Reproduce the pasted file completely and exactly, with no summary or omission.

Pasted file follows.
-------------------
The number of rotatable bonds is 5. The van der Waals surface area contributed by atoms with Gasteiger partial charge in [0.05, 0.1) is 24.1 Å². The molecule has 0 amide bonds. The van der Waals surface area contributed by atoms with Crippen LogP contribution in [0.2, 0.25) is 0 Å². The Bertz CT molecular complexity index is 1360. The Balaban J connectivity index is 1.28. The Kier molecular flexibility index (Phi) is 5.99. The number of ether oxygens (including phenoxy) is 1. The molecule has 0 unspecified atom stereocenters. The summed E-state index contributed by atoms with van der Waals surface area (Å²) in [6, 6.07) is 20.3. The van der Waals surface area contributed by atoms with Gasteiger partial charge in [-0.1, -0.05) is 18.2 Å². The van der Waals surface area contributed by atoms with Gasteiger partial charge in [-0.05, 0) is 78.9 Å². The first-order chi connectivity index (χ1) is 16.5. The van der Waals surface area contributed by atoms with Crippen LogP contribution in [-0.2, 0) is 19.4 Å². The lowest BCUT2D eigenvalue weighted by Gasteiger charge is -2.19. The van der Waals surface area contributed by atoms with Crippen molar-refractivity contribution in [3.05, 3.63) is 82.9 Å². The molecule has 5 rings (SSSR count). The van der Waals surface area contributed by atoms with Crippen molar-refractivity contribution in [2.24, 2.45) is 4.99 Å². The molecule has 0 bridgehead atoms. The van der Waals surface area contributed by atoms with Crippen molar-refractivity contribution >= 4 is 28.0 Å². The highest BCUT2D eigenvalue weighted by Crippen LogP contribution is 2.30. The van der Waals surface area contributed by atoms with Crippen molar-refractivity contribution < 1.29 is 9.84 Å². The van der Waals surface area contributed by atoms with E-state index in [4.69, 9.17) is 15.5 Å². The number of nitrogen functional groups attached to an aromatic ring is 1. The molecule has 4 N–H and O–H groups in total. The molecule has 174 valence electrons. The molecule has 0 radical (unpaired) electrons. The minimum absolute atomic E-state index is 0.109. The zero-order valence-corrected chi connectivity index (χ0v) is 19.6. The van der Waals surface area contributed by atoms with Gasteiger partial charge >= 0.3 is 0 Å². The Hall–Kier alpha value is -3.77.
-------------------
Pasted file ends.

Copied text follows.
The number of rotatable bonds is 5. The van der Waals surface area contributed by atoms with Gasteiger partial charge in [0.05, 0.1) is 24.1 Å². The molecule has 0 amide bonds. The van der Waals surface area contributed by atoms with Crippen LogP contribution in [0.2, 0.25) is 0 Å². The Bertz CT molecular complexity index is 1360. The Balaban J connectivity index is 1.28. The Kier molecular flexibility index (Phi) is 5.99. The number of ether oxygens (including phenoxy) is 1. The molecule has 0 unspecified atom stereocenters. The summed E-state index contributed by atoms with van der Waals surface area (Å²) in [6, 6.07) is 20.3. The van der Waals surface area contributed by atoms with Gasteiger partial charge in [-0.1, -0.05) is 18.2 Å². The van der Waals surface area contributed by atoms with Gasteiger partial charge in [-0.05, 0) is 78.9 Å². The first-order chi connectivity index (χ1) is 16.5. The van der Waals surface area contributed by atoms with Crippen LogP contribution in [-0.2, 0) is 19.4 Å². The lowest BCUT2D eigenvalue weighted by Gasteiger charge is -2.19. The van der Waals surface area contributed by atoms with Crippen molar-refractivity contribution in [3.05, 3.63) is 82.9 Å². The molecule has 5 rings (SSSR count). The van der Waals surface area contributed by atoms with Crippen molar-refractivity contribution in [2.24, 2.45) is 4.99 Å². The molecule has 0 bridgehead atoms. The van der Waals surface area contributed by atoms with Crippen molar-refractivity contribution >= 4 is 28.0 Å². The highest BCUT2D eigenvalue weighted by Crippen LogP contribution is 2.30. The van der Waals surface area contributed by atoms with Crippen molar-refractivity contribution < 1.29 is 9.84 Å². The van der Waals surface area contributed by atoms with E-state index in [4.69, 9.17) is 15.5 Å². The number of nitrogen functional groups attached to an aromatic ring is 1. The molecule has 4 N–H and O–H groups in total. The molecule has 174 valence electrons. The molecule has 0 radical (unpaired) electrons. The minimum absolute atomic E-state index is 0.109. The zero-order valence-corrected chi connectivity index (χ0v) is 19.6. The van der Waals surface area contributed by atoms with Gasteiger partial charge >= 0.3 is 0 Å². The Hall–Kier alpha value is -3.77.